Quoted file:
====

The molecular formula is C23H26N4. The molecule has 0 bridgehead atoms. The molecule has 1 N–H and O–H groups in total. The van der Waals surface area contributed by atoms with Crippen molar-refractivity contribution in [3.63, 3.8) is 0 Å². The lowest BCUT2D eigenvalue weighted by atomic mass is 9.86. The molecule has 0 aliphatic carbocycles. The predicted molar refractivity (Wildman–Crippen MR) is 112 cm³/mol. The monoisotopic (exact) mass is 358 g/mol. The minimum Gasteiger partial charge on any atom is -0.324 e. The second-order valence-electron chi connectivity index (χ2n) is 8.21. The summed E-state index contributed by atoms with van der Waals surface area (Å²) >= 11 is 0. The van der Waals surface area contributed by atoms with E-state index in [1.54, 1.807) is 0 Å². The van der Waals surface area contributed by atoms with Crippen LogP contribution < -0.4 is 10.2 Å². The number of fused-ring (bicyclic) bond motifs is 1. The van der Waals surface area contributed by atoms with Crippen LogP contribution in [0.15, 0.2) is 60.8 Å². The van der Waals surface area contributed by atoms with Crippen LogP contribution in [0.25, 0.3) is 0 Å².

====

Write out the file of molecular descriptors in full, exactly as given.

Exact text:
The molecular formula is C23H26N4. The molecule has 0 bridgehead atoms. The molecule has 1 N–H and O–H groups in total. The van der Waals surface area contributed by atoms with Crippen molar-refractivity contribution in [3.63, 3.8) is 0 Å². The lowest BCUT2D eigenvalue weighted by atomic mass is 9.86. The molecule has 0 aliphatic carbocycles. The predicted molar refractivity (Wildman–Crippen MR) is 112 cm³/mol. The monoisotopic (exact) mass is 358 g/mol. The minimum Gasteiger partial charge on any atom is -0.324 e. The second-order valence-electron chi connectivity index (χ2n) is 8.21. The summed E-state index contributed by atoms with van der Waals surface area (Å²) >= 11 is 0. The van der Waals surface area contributed by atoms with E-state index in [1.54, 1.807) is 0 Å². The van der Waals surface area contributed by atoms with Crippen LogP contribution < -0.4 is 10.2 Å². The number of fused-ring (bicyclic) bond motifs is 1. The van der Waals surface area contributed by atoms with Crippen LogP contribution in [0.15, 0.2) is 60.8 Å². The van der Waals surface area contributed by atoms with Crippen LogP contribution in [0.25, 0.3) is 0 Å².